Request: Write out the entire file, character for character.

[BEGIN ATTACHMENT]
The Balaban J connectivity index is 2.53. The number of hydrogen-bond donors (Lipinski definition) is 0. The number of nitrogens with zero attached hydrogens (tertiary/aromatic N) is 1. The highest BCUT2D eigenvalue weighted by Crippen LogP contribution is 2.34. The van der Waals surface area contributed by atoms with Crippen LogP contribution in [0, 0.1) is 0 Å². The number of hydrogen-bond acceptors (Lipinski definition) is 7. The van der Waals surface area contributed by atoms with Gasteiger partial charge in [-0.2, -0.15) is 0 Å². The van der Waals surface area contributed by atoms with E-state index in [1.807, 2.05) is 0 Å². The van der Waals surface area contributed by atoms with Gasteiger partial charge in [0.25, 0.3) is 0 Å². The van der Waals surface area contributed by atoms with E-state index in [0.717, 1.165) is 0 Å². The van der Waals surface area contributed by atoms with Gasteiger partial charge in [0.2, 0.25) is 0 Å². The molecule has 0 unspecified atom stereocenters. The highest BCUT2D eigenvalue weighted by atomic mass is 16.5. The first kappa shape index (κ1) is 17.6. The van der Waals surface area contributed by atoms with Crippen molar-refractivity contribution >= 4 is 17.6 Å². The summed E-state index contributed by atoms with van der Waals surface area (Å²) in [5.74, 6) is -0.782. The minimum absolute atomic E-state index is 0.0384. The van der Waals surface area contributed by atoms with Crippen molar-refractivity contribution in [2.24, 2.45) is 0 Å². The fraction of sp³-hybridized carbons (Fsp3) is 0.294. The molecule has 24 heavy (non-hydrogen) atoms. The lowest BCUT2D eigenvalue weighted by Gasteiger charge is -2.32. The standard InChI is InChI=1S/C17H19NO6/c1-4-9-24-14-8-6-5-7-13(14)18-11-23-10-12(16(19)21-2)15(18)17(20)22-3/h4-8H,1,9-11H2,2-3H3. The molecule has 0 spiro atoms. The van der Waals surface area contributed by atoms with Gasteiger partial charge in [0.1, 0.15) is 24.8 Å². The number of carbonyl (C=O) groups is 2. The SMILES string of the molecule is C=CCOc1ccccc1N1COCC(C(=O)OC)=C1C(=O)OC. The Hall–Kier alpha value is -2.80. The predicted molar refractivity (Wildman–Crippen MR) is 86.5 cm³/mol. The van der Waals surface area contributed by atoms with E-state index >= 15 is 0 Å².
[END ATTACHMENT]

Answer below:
The Balaban J connectivity index is 2.53. The number of hydrogen-bond donors (Lipinski definition) is 0. The number of nitrogens with zero attached hydrogens (tertiary/aromatic N) is 1. The highest BCUT2D eigenvalue weighted by Crippen LogP contribution is 2.34. The van der Waals surface area contributed by atoms with Crippen LogP contribution in [0, 0.1) is 0 Å². The number of hydrogen-bond acceptors (Lipinski definition) is 7. The van der Waals surface area contributed by atoms with Gasteiger partial charge in [-0.2, -0.15) is 0 Å². The van der Waals surface area contributed by atoms with E-state index in [1.807, 2.05) is 0 Å². The van der Waals surface area contributed by atoms with Gasteiger partial charge in [0.25, 0.3) is 0 Å². The van der Waals surface area contributed by atoms with E-state index in [0.717, 1.165) is 0 Å². The van der Waals surface area contributed by atoms with Gasteiger partial charge in [0.2, 0.25) is 0 Å². The molecule has 0 unspecified atom stereocenters. The highest BCUT2D eigenvalue weighted by atomic mass is 16.5. The first kappa shape index (κ1) is 17.6. The van der Waals surface area contributed by atoms with Crippen molar-refractivity contribution >= 4 is 17.6 Å². The summed E-state index contributed by atoms with van der Waals surface area (Å²) in [5.74, 6) is -0.782. The minimum absolute atomic E-state index is 0.0384. The van der Waals surface area contributed by atoms with Crippen molar-refractivity contribution in [2.24, 2.45) is 0 Å². The fraction of sp³-hybridized carbons (Fsp3) is 0.294. The molecule has 24 heavy (non-hydrogen) atoms. The lowest BCUT2D eigenvalue weighted by Gasteiger charge is -2.32. The standard InChI is InChI=1S/C17H19NO6/c1-4-9-24-14-8-6-5-7-13(14)18-11-23-10-12(16(19)21-2)15(18)17(20)22-3/h4-8H,1,9-11H2,2-3H3. The molecule has 0 spiro atoms. The van der Waals surface area contributed by atoms with Gasteiger partial charge in [0.1, 0.15) is 24.8 Å². The number of carbonyl (C=O) groups is 2. The SMILES string of the molecule is C=CCOc1ccccc1N1COCC(C(=O)OC)=C1C(=O)OC. The Hall–Kier alpha value is -2.80. The predicted molar refractivity (Wildman–Crippen MR) is 86.5 cm³/mol. The van der Waals surface area contributed by atoms with E-state index >= 15 is 0 Å².